Part 2: The essentials of asset management

Asset management for public entities: Learning from local government examples.

There are some asset management essentials that you must get right. This Part gives a guidance to those who have wider management responsibilities as well as to hands-on asset managers.

Asset management is integral to strategic, operational, service, and financial planning

Asset management has to be recognised for what it is – an essential part of effective business planning – particularly for organisations whose services rely on assets to support their service delivery. It links together an organisation’s objectives with the levels of service needed to deliver them, the work required on the assets to sustain those levels of service, and the finances needed to support that work.

  • Case study 2.1: Hauraki District Council – the context for managing assets

Asset management needs a planned approach, with those involved well organised and clear about what is expected of them

The process of asset management planning needs to be planned. We have concluded that this is most effectively done in three ways:

  • first, by making it clear who is responsible for which elements of planning;
  • secondly, by freeing up technically skilled staff from administrative and other tasks that do not need their professional disciplines so that they can focus on planning; and
  • finally, by being clear about how sophisticated planning needs to be to effectively support the particular service, so managers know what they are working towards.

An asset management policy can be a good way to set this out.

Asset management planning needs to consider funding sources and available finance

Effective asset management needs to consider funding. Planned work should be both necessary and affordable. If it is unaffordable, a reduction in work should be matched by a reduction in service level.

Sometimes, the funding sources influence what is planned. For example, in local government there are "development contributions" (payments that developers can be required to make towards the costs of meeting growth). A council needs firm policies and a well-planned approach to justify the contributions it takes from developers.

Other organisations will find that their own funding sources often have associated limitations and conditions. Asset managers need to recognise these factors and work with them.

Good planning relies on good quality data

You require data to analyse a network of assets to determine the work it needs. Financial planning also depends on accurate asset valuations that use reliable asset data. Any analysis will only be as accurate as the data that it is based on. Verifying a theoretical programme of work before implementing it requires inspecting the assets, which results in more data.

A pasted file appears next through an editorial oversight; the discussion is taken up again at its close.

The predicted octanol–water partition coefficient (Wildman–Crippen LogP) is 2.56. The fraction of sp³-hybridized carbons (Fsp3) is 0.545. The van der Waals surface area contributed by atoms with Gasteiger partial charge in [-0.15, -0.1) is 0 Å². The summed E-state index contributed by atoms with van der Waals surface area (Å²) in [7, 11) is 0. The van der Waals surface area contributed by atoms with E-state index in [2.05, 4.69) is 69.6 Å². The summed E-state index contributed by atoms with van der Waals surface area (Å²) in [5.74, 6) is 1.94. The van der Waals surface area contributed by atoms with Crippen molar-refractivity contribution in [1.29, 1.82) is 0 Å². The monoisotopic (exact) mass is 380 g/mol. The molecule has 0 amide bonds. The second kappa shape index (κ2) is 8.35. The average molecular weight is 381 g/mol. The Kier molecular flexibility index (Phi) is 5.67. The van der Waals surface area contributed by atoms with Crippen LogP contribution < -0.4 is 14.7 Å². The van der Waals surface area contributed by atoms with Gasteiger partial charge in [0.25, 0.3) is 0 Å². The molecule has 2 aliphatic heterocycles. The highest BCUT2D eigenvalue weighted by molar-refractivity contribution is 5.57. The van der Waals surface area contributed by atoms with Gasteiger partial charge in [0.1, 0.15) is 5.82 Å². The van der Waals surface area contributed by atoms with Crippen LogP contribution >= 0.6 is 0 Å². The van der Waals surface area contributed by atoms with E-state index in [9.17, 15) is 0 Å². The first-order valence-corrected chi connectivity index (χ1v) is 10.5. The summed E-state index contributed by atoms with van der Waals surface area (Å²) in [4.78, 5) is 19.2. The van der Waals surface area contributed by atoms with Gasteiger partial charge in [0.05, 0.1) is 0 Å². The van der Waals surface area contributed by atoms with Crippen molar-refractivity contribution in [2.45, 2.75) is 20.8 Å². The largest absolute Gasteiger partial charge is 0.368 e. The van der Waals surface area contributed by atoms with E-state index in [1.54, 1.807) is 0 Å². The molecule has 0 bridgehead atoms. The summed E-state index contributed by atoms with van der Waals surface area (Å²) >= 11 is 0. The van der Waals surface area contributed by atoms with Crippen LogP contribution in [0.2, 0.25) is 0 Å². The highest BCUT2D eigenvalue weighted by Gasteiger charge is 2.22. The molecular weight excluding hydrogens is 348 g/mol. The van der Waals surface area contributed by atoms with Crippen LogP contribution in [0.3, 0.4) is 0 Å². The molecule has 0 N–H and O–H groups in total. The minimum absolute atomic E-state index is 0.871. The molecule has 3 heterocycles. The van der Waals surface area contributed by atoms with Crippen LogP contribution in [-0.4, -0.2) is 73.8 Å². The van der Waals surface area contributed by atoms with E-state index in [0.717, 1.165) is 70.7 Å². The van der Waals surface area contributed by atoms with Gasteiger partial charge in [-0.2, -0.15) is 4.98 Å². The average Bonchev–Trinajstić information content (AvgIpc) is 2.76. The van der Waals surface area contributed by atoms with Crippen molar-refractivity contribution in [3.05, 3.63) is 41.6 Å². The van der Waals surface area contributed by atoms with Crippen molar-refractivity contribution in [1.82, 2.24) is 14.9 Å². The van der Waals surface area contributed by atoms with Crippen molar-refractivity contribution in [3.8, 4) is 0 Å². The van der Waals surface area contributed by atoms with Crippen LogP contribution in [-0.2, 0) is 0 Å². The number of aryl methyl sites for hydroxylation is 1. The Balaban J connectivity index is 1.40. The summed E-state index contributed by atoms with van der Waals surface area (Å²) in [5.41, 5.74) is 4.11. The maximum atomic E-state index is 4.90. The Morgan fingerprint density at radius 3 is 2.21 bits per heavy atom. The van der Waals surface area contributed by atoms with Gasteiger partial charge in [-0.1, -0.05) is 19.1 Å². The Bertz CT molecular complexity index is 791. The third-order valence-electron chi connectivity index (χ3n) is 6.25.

Having good quality asset data means recognising the limitations of the data inherited from previous owners or asset managers. You will also need to improve the quality and reliability of the data. If an organisation does not have a record of when a particular asset was installed, it never will, but it can gather data on the current condition and performance of that asset to provide a firmer basis for planning its replacement.

Data systems can only be as good as the way in which they are operated

One of the critical decisions that asset managers have to make is how they will store asset data. There are many alternatives. These range from simple spreadsheets to advanced data management systems that are capable of performing a variety of asset management functions such as lifecycle modelling. Organisations must match the capabilities of their data systems to their data needs and the capacity of their operational staff. There is little point in buying an advanced data management system that gets used for only the most basic of data inventory purposes.

  • Case study 2.7: North Shore City Council – taking data collection seriously

Levels of service need to be clear, explicit, and make sense to asset managers and service users alike

The purpose of asset management is to provide a desired level of service through the management of assets in the most cost-effective manner for present and future customers. Unless the desired levels of service are defined, clear, and understood by asset managers and users alike, there cannot be effective asset management.